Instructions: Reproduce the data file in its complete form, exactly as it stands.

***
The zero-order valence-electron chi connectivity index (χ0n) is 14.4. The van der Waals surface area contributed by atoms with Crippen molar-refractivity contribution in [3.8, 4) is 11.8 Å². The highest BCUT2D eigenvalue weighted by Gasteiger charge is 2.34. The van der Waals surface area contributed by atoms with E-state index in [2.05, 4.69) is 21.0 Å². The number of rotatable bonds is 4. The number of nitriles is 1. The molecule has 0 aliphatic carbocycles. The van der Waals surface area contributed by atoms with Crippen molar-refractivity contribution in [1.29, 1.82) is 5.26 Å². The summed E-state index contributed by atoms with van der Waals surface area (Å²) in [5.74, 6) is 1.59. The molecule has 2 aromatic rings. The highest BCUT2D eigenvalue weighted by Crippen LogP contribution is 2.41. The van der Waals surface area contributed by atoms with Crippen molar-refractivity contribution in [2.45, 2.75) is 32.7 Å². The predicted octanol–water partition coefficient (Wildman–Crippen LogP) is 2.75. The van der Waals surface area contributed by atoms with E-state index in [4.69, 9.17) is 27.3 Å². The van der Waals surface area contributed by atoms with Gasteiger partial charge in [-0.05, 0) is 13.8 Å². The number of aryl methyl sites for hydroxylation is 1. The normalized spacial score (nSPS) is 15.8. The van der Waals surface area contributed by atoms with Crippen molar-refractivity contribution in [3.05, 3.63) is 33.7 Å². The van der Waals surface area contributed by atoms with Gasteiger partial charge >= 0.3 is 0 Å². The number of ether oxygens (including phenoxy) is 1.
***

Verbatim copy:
The zero-order valence-electron chi connectivity index (χ0n) is 14.4. The van der Waals surface area contributed by atoms with Crippen molar-refractivity contribution in [3.8, 4) is 11.8 Å². The highest BCUT2D eigenvalue weighted by Gasteiger charge is 2.34. The van der Waals surface area contributed by atoms with E-state index in [2.05, 4.69) is 21.0 Å². The number of rotatable bonds is 4. The number of nitriles is 1. The molecule has 0 aliphatic carbocycles. The van der Waals surface area contributed by atoms with Crippen molar-refractivity contribution in [1.29, 1.82) is 5.26 Å². The summed E-state index contributed by atoms with van der Waals surface area (Å²) in [5.74, 6) is 1.59. The molecule has 2 aromatic rings. The highest BCUT2D eigenvalue weighted by Crippen LogP contribution is 2.41. The van der Waals surface area contributed by atoms with Crippen molar-refractivity contribution in [2.45, 2.75) is 32.7 Å². The predicted octanol–water partition coefficient (Wildman–Crippen LogP) is 2.75. The van der Waals surface area contributed by atoms with E-state index in [4.69, 9.17) is 27.3 Å². The van der Waals surface area contributed by atoms with Gasteiger partial charge in [-0.05, 0) is 13.8 Å². The number of aryl methyl sites for hydroxylation is 1. The normalized spacial score (nSPS) is 15.8. The van der Waals surface area contributed by atoms with Crippen molar-refractivity contribution in [3.05, 3.63) is 33.7 Å². The van der Waals surface area contributed by atoms with Gasteiger partial charge >= 0.3 is 0 Å². The number of ether oxygens (including phenoxy) is 1.